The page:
Shape Shifter

When it comes to conceptual artist Paul Sietsema’s brainy films, there’s more than meets the eye.

Culture » Art & Design » Shape Shifter

Shape Shifter
Paul Sietsema in his Los Angeles studio.

Shape Shifter

When it comes to conceptual artist Paul Sietsema’s brainy films, there’s more than meets the eye.

Los Angeles artist Paul Sietsema is not a sculptor, exactly, though when he starts a new piece, he works like one: Using paper, wood, glue and paint, he crafts meticulously detailed renderings of wildflowers, scale models of historic rooms and exacting replicas of primitive Oceanic artifacts. But unlike a traditional sculptor, who might set the finished object on a plinth and call it a day, Sietsema then converts his pieces from three dimensions to two. After the work of sculpting is done, the artist films his objects and then projects the footage on a gallery wall. That flickering image—the vision of something that is there and yet not there—is Sietsema’s finished artwork. “I wanted to make sculpture, but there’s something about the way that objects sit next to other objects in the world that I wasn’t entirely interested in,” explains the 39-year-old artist. “Like, it was hard for me to walk into a gallery and look at a painting or a sculpture. There’s something about it that seemed a little archaic, I guess. It’s probably because I grew up watching too much television.”

Sietsema’s newest project, Figure 3, opens at the San Francisco Museum of Modern Art on March 28, and if his past work is any indication, it will likely look simpler than the thinking that went into it. During an interview at his Los Angeles studio, the brainy and intense Sietsema unspools a nonstop dissertation on the conceptual content of his art and the sometimes elusive visual residue of all those ideas. One example: For his first major piece, Untitled (Beautiful Place), 1998, Sietsema constructed a series of hyperrealistic plants—he says flowers are “the natural diet of the camera”—and shot them with a variety of dead-stock films as a way to demonstrate “an array of stylistic influences based on the sort of history of photography.” But even the artist himself acknowledges that the effect is “very subtle.”

Nonetheless, museum curators—a subtle bunch—love Sietsema’s work. He’s represented in the collections of the Museum of Modern Art and the Whitney in New York, the Tate in London and the Centre Pompidou in Paris. SFMoMA assistant curator Apsara DiQuinzio calls the upcoming show, which will include a 25-minute film and a group of related objects not in the film, “a much anticipated body of work.”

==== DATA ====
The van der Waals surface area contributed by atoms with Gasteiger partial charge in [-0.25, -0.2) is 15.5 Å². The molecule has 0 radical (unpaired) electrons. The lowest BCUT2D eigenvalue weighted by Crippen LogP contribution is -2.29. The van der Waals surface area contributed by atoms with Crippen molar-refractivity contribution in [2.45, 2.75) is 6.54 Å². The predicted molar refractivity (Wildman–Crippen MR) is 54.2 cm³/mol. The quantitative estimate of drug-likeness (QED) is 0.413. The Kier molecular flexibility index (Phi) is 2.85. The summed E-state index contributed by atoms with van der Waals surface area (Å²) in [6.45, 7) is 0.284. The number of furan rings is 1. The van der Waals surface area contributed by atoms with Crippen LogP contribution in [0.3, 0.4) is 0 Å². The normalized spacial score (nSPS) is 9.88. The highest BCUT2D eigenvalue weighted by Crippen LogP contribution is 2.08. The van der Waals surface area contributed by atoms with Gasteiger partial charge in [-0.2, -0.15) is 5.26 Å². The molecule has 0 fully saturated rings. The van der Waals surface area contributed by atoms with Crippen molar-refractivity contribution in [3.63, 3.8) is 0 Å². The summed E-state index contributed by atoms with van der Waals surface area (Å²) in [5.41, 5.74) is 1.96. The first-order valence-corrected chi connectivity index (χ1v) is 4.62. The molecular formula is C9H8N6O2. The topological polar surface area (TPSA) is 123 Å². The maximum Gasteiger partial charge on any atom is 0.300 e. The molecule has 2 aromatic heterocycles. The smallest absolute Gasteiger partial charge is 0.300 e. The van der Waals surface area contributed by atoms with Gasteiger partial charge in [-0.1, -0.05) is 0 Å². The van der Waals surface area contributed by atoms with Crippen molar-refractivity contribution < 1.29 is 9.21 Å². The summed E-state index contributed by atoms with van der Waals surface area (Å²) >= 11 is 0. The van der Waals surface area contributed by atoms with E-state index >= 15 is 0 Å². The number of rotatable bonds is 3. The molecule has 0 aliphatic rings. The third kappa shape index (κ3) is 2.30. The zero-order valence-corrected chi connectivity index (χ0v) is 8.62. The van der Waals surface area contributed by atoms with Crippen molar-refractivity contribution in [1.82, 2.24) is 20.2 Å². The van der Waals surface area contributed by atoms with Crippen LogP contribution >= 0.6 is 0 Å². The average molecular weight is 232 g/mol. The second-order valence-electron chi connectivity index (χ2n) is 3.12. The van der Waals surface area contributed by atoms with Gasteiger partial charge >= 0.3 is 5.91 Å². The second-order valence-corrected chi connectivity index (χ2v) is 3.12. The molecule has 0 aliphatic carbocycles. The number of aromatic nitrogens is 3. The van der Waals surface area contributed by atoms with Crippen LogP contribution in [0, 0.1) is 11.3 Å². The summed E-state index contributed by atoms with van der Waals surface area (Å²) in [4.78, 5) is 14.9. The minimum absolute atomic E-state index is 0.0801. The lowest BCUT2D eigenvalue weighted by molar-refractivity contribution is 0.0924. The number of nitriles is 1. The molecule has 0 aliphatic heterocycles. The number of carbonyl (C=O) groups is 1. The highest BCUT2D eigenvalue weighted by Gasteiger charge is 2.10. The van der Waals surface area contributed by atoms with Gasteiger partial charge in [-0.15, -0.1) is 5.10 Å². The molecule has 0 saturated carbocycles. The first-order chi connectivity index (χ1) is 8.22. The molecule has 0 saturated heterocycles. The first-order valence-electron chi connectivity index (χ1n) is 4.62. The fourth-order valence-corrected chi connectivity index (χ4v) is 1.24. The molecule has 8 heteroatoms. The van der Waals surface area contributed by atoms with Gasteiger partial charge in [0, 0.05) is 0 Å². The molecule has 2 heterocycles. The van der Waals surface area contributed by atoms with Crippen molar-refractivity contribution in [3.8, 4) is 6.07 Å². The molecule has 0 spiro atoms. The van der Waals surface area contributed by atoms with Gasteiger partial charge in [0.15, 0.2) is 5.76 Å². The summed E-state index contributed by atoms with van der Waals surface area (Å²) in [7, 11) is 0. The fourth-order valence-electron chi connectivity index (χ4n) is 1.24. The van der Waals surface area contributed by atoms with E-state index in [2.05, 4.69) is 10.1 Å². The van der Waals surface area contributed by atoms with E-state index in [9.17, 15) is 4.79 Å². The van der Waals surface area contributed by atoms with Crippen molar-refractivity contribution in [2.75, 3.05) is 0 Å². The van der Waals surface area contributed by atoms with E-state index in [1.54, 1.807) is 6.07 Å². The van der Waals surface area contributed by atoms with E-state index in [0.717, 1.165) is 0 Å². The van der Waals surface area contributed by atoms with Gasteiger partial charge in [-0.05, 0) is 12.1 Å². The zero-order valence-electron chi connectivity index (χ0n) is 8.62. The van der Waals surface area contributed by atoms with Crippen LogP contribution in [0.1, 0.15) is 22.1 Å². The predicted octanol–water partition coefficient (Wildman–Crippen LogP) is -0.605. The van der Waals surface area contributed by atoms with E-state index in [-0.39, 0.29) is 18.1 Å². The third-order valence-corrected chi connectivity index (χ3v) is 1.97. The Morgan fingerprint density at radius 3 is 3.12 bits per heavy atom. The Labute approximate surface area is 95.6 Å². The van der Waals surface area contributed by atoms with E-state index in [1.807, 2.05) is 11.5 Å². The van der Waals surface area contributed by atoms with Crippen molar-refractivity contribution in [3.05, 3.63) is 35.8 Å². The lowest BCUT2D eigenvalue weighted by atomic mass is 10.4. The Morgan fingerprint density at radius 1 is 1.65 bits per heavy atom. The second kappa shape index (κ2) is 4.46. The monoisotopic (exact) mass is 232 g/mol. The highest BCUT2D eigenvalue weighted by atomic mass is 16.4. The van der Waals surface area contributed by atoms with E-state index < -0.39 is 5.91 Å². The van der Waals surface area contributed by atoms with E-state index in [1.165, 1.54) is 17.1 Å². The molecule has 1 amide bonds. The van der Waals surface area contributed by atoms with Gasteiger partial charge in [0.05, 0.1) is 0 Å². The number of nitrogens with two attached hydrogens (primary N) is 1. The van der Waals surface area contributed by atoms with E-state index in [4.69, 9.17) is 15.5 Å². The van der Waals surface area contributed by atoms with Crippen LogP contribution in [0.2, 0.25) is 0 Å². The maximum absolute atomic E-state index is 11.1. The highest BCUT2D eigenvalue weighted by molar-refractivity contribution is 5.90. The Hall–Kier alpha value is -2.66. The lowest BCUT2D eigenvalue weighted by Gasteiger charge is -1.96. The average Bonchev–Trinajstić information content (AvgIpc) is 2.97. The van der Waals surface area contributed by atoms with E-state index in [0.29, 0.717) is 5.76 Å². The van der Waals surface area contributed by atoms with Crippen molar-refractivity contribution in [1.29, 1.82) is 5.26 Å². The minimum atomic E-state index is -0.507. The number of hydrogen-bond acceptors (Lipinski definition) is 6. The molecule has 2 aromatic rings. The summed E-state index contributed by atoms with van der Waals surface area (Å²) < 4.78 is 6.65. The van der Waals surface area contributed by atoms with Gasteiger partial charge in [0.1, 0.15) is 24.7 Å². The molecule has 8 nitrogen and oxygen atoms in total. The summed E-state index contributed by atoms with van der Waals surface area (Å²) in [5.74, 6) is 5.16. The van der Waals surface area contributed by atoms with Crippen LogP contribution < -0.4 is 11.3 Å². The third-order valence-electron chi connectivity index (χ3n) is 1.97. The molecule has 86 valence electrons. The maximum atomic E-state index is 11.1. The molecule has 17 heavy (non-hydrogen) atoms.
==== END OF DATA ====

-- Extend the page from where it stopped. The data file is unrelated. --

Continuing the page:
“Paul is an example of an artist doing all the right things,” says DiQuinzio. “The subject he’s dealing with is the shifting nature of representation. It’s a subject he’s explored in all his projects: how imagery and material alter our understanding of culture.”

Sietsema began drawing and making small sculptures as a youngster. At Berkeley, he studied liberal arts, and after graduation he did odd jobs in San Francisco while establishing himself on the local gallery scene. In 1996 he entered UCLA’s graduate New Genres program, studying with Charles Ray, Chris Burden and Paul McCarthy.

Sietsema has been working on Figure 3 at least since his previous film, Empire, was shown at the Whitney in 2003. The anthropological inspiration for Figure 3, he says, grew directly out of Empire. For that piece, Sietsema constructed the living room of seminal art critic Clement Greenberg as it appeared in a 1964 photo shoot, the same year Andy Warhol made his experimental film Empire, which gave Sietsema his title.

Greenberg’s living room contained various non-Western artworks from Asia and Africa—“the knickknacks of the intellectual”—and as Sietsema duplicated them in miniature, he began thinking about the influence of material on form. For Figure 3, Sietsema reproduced Oceanic artifacts using raw materials that were abundant in his studio—paint and The New York Times.

Given the pace of his work, Sietsema could surely use an extra set of hands to speed up production, but he insists on doing things himself, like a craftsman who is handy at everything but specializes in nothing. “Everybody in a village could all make the same things,” Sietsema muses. “The idea of skill just didn’t exist. Actually, the idea of artistic value didn’t exist, which is an idea I really like.”